Chevy Officially Comes Out Against A Hybrid And All-Wheel-Drive Camaro

Al Oppenheiser isn't about that life.

Al Oppenheiser seems like a really good guy to interview. The head engineer of the Camaro recently spoke with GM Authority and more or less said the new Camaro 1LE would best the Ford Mustang Shelby GT350. Now in an interview with AutoGuide he’s spilling the beans on the future of the Camaro. Purists, you’ll love Oppenheiser’s vision. He was asked a variety of questions, but when the subject of a diesel or all-wheel-drive version of the iconic muscle car was brought up he was adamant that it wouldn’t happen.

“Not while I have the keys to the store,” he said when asked about a Diesel Camaro. “Same with all-wheel drive; it’s not in the DNA. I wouldn’t say ‘never’ but it’s not in the DNA of the Camaro.” While Chevy has kept with the times (and competition) in offering a turbo-four Camaro it’s nice to see that the iconic muscle car won’t stray too far from its roots. Indeed, history is something the Camaro’s chief engineer and his team seem to value. “Those of us that work on the Camaro are purists, we love the original, long hood, the strong shoulders, the mantra that ‘nobody needs a Camaro, they want a Camaro.' You know, I think for the foreseeable future, you’re going to see us stay true to Camaro heritage,” he said.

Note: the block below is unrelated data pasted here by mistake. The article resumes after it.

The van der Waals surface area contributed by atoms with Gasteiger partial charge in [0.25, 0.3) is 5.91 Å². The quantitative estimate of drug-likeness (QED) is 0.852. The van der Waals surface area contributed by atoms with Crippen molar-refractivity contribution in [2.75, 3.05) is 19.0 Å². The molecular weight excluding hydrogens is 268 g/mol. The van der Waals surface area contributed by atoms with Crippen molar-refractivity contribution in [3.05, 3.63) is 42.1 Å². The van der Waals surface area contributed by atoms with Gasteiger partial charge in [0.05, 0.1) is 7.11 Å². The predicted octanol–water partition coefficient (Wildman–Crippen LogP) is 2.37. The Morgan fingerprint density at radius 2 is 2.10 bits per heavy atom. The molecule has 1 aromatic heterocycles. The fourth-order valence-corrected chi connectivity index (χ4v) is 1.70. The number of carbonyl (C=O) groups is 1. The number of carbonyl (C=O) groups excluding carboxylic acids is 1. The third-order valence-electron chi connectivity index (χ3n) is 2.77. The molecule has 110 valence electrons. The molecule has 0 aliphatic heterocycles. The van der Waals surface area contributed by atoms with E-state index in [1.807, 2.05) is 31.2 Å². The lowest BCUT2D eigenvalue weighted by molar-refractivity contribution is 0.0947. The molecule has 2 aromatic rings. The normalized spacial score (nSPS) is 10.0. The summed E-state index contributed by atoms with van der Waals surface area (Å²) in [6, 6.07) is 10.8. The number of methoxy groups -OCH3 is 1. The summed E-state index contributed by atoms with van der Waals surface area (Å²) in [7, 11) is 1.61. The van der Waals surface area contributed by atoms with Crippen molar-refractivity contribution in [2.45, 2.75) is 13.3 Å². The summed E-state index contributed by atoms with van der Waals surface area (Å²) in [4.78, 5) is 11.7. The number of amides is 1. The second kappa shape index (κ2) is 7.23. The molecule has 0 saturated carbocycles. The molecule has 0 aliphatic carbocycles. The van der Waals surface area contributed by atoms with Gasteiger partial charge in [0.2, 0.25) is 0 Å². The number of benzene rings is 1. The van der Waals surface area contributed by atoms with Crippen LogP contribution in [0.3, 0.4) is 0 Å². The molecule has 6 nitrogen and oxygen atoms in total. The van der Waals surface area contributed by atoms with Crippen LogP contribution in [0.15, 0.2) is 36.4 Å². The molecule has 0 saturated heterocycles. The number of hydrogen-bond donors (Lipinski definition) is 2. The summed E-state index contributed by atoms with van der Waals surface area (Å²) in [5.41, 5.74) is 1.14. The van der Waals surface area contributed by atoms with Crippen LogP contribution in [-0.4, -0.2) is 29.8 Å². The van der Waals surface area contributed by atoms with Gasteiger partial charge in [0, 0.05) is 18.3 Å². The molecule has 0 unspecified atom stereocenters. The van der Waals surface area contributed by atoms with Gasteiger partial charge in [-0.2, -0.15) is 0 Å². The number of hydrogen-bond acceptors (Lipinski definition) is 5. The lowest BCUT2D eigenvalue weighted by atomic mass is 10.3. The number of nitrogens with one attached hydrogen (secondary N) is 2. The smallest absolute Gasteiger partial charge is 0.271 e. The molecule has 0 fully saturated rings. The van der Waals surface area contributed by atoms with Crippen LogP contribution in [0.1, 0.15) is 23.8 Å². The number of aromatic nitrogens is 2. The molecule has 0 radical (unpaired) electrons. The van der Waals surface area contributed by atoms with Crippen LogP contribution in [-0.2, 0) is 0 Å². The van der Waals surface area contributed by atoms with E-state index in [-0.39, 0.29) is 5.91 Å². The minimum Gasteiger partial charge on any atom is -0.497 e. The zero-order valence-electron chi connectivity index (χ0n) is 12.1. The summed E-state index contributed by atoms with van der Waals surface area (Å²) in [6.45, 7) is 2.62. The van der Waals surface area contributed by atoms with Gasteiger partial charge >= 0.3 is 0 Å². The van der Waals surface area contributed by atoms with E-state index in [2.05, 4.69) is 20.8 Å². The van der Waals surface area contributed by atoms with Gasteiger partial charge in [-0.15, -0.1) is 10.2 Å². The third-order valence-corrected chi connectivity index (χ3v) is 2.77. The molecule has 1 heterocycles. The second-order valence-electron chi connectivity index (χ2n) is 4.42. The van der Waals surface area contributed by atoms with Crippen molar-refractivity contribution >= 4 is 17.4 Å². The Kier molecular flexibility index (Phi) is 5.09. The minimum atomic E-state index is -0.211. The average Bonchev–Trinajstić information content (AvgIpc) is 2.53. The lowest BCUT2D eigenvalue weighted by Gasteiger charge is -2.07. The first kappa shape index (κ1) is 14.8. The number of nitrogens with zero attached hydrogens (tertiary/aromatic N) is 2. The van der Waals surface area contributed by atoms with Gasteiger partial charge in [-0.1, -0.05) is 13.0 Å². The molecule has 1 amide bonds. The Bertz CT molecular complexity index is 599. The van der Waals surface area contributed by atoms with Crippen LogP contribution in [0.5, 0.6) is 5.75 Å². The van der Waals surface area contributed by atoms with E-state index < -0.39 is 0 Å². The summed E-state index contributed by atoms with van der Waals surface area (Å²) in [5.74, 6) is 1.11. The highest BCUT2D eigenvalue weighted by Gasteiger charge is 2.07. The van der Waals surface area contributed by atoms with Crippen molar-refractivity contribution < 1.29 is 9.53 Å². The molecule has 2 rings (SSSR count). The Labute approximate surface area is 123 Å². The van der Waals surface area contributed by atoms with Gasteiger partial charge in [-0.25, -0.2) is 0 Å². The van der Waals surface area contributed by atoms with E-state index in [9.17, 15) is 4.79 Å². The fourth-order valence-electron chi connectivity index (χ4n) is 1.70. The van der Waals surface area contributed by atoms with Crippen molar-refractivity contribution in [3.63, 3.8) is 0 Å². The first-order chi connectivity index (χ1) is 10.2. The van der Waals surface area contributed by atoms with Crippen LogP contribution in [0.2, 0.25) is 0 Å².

When it comes to a hybrid system, well you can just guess Oppenheiser’s position on that. (He’s not into it.) In addition to speaking about powertrains and fuel there was also talk about the 1LE. Oppenheiser forecasts yearly sales of around 1,500 to 2,000 units and there are no plans to offer it on the convertible. With regard to a beefier engine, well let’s just say that talk of a twin-turbo V6 wasn’t shot down out of hand. In sum: The Camaro is safe from the sort of meddling modern sports cars are subject to (hybridization and all-wheel drive) and won’t go diesel any time soon. Count this as a win, purists.

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